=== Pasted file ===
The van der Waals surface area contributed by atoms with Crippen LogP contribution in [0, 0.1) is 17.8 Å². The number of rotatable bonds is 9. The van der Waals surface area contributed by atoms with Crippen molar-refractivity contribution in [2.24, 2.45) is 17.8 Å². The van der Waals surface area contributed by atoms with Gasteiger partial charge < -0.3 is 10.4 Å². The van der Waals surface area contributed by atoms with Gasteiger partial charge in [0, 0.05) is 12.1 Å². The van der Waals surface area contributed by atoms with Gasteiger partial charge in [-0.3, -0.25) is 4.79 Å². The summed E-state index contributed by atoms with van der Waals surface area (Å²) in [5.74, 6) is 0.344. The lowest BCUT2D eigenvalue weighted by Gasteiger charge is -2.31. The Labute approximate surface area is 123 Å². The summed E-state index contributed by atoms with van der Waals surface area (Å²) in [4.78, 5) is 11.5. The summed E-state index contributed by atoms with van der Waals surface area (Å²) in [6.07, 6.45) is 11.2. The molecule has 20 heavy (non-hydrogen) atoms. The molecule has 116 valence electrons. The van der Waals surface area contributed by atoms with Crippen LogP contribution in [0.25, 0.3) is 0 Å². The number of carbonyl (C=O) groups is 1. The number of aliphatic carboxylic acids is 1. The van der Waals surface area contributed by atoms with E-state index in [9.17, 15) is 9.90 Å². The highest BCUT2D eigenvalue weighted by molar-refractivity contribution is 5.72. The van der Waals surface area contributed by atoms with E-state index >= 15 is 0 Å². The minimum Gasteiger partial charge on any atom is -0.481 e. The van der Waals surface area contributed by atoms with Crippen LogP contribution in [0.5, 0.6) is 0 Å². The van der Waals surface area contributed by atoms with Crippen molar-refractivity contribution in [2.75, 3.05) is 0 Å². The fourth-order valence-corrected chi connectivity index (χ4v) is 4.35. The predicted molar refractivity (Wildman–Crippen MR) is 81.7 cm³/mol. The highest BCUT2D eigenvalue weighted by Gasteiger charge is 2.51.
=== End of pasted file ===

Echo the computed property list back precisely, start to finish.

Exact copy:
The van der Waals surface area contributed by atoms with Crippen LogP contribution in [0, 0.1) is 17.8 Å². The number of rotatable bonds is 9. The van der Waals surface area contributed by atoms with Crippen molar-refractivity contribution in [2.24, 2.45) is 17.8 Å². The van der Waals surface area contributed by atoms with Gasteiger partial charge < -0.3 is 10.4 Å². The van der Waals surface area contributed by atoms with Gasteiger partial charge in [0, 0.05) is 12.1 Å². The van der Waals surface area contributed by atoms with Gasteiger partial charge in [-0.3, -0.25) is 4.79 Å². The summed E-state index contributed by atoms with van der Waals surface area (Å²) in [5.74, 6) is 0.344. The lowest BCUT2D eigenvalue weighted by Gasteiger charge is -2.31. The Labute approximate surface area is 123 Å². The summed E-state index contributed by atoms with van der Waals surface area (Å²) in [4.78, 5) is 11.5. The summed E-state index contributed by atoms with van der Waals surface area (Å²) in [6.07, 6.45) is 11.2. The molecule has 20 heavy (non-hydrogen) atoms. The molecule has 116 valence electrons. The van der Waals surface area contributed by atoms with Crippen LogP contribution in [0.25, 0.3) is 0 Å². The number of carbonyl (C=O) groups is 1. The number of aliphatic carboxylic acids is 1. The van der Waals surface area contributed by atoms with E-state index in [9.17, 15) is 9.90 Å². The highest BCUT2D eigenvalue weighted by molar-refractivity contribution is 5.72. The van der Waals surface area contributed by atoms with E-state index >= 15 is 0 Å². The minimum Gasteiger partial charge on any atom is -0.481 e. The van der Waals surface area contributed by atoms with Crippen LogP contribution in [0.5, 0.6) is 0 Å². The van der Waals surface area contributed by atoms with Crippen molar-refractivity contribution in [2.75, 3.05) is 0 Å². The fourth-order valence-corrected chi connectivity index (χ4v) is 4.35. The predicted molar refractivity (Wildman–Crippen MR) is 81.7 cm³/mol. The highest BCUT2D eigenvalue weighted by Gasteiger charge is 2.51.